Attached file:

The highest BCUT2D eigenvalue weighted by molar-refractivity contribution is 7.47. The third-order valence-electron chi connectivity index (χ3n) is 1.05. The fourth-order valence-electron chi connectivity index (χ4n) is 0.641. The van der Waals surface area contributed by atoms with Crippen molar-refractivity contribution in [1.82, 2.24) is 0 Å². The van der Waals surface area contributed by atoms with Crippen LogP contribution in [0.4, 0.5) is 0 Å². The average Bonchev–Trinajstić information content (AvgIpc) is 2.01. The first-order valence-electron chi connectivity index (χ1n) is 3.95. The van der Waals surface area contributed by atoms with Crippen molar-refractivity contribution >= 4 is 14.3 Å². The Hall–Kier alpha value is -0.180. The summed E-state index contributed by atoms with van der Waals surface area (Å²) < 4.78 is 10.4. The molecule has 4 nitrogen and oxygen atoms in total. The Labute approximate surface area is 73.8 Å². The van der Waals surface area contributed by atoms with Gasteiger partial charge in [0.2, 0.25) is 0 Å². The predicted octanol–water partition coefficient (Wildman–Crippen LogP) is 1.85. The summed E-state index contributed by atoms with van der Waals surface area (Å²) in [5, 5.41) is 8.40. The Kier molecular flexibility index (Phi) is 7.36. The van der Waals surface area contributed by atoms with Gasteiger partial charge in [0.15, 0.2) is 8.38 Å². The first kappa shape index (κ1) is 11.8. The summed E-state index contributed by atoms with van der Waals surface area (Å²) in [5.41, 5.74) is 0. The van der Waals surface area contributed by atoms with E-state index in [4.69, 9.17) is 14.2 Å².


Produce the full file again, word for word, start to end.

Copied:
The highest BCUT2D eigenvalue weighted by molar-refractivity contribution is 7.47. The third-order valence-electron chi connectivity index (χ3n) is 1.05. The fourth-order valence-electron chi connectivity index (χ4n) is 0.641. The van der Waals surface area contributed by atoms with Crippen molar-refractivity contribution in [1.82, 2.24) is 0 Å². The van der Waals surface area contributed by atoms with Crippen LogP contribution in [0.4, 0.5) is 0 Å². The average Bonchev–Trinajstić information content (AvgIpc) is 2.01. The first-order valence-electron chi connectivity index (χ1n) is 3.95. The van der Waals surface area contributed by atoms with Crippen molar-refractivity contribution >= 4 is 14.3 Å². The Hall–Kier alpha value is -0.180. The summed E-state index contributed by atoms with van der Waals surface area (Å²) < 4.78 is 10.4. The molecule has 4 nitrogen and oxygen atoms in total. The Labute approximate surface area is 73.8 Å². The van der Waals surface area contributed by atoms with Gasteiger partial charge in [0.2, 0.25) is 0 Å². The predicted octanol–water partition coefficient (Wildman–Crippen LogP) is 1.85. The summed E-state index contributed by atoms with van der Waals surface area (Å²) in [5, 5.41) is 8.40. The Kier molecular flexibility index (Phi) is 7.36. The van der Waals surface area contributed by atoms with Gasteiger partial charge in [0.15, 0.2) is 8.38 Å². The first kappa shape index (κ1) is 11.8. The summed E-state index contributed by atoms with van der Waals surface area (Å²) in [5.41, 5.74) is 0. The van der Waals surface area contributed by atoms with E-state index in [4.69, 9.17) is 14.2 Å².